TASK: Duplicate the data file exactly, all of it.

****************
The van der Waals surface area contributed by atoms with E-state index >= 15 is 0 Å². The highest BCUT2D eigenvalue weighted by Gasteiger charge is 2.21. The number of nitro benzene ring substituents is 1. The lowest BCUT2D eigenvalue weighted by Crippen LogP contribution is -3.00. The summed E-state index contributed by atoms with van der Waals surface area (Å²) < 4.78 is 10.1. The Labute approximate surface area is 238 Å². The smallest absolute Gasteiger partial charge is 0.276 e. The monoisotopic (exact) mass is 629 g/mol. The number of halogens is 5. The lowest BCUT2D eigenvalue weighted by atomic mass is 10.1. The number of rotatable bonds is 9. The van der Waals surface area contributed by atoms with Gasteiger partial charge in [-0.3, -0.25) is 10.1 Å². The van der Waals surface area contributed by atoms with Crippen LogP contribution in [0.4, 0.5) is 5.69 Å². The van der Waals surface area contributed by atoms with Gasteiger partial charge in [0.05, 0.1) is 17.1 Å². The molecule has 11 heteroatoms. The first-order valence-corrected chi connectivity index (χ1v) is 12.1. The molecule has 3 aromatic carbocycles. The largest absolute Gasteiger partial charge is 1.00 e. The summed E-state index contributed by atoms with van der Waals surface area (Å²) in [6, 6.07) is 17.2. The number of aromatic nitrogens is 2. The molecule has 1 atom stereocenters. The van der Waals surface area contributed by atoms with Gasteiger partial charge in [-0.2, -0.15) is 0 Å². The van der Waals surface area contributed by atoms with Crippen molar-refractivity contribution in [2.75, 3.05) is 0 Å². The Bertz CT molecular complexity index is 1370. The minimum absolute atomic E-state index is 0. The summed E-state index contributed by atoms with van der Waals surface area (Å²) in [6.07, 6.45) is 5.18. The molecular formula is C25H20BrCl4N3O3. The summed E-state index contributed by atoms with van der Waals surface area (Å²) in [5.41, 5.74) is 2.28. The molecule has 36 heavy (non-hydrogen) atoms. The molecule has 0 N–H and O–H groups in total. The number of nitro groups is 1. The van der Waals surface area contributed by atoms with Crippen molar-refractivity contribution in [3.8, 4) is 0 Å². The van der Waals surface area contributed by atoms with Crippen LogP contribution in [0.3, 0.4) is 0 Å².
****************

The van der Waals surface area contributed by atoms with E-state index >= 15 is 0 Å². The highest BCUT2D eigenvalue weighted by Gasteiger charge is 2.21. The number of nitro benzene ring substituents is 1. The lowest BCUT2D eigenvalue weighted by Crippen LogP contribution is -3.00. The summed E-state index contributed by atoms with van der Waals surface area (Å²) < 4.78 is 10.1. The Labute approximate surface area is 238 Å². The smallest absolute Gasteiger partial charge is 0.276 e. The monoisotopic (exact) mass is 629 g/mol. The number of halogens is 5. The lowest BCUT2D eigenvalue weighted by atomic mass is 10.1. The number of rotatable bonds is 9. The van der Waals surface area contributed by atoms with Gasteiger partial charge in [-0.3, -0.25) is 10.1 Å². The van der Waals surface area contributed by atoms with Crippen LogP contribution in [0.4, 0.5) is 5.69 Å². The van der Waals surface area contributed by atoms with Gasteiger partial charge in [0.05, 0.1) is 17.1 Å². The molecule has 11 heteroatoms. The first-order valence-corrected chi connectivity index (χ1v) is 12.1. The molecule has 3 aromatic carbocycles. The largest absolute Gasteiger partial charge is 1.00 e. The summed E-state index contributed by atoms with van der Waals surface area (Å²) in [6, 6.07) is 17.2. The number of aromatic nitrogens is 2. The molecule has 1 atom stereocenters. The van der Waals surface area contributed by atoms with Gasteiger partial charge in [-0.2, -0.15) is 0 Å². The van der Waals surface area contributed by atoms with Crippen molar-refractivity contribution in [2.75, 3.05) is 0 Å². The Bertz CT molecular complexity index is 1370. The minimum absolute atomic E-state index is 0. The summed E-state index contributed by atoms with van der Waals surface area (Å²) in [6.07, 6.45) is 5.18. The molecular formula is C25H20BrCl4N3O3. The summed E-state index contributed by atoms with van der Waals surface area (Å²) in [5.41, 5.74) is 2.28. The molecule has 36 heavy (non-hydrogen) atoms. The molecule has 0 N–H and O–H groups in total. The number of nitro groups is 1. The van der Waals surface area contributed by atoms with Crippen molar-refractivity contribution in [3.8, 4) is 0 Å². The van der Waals surface area contributed by atoms with Crippen LogP contribution in [0.3, 0.4) is 0 Å².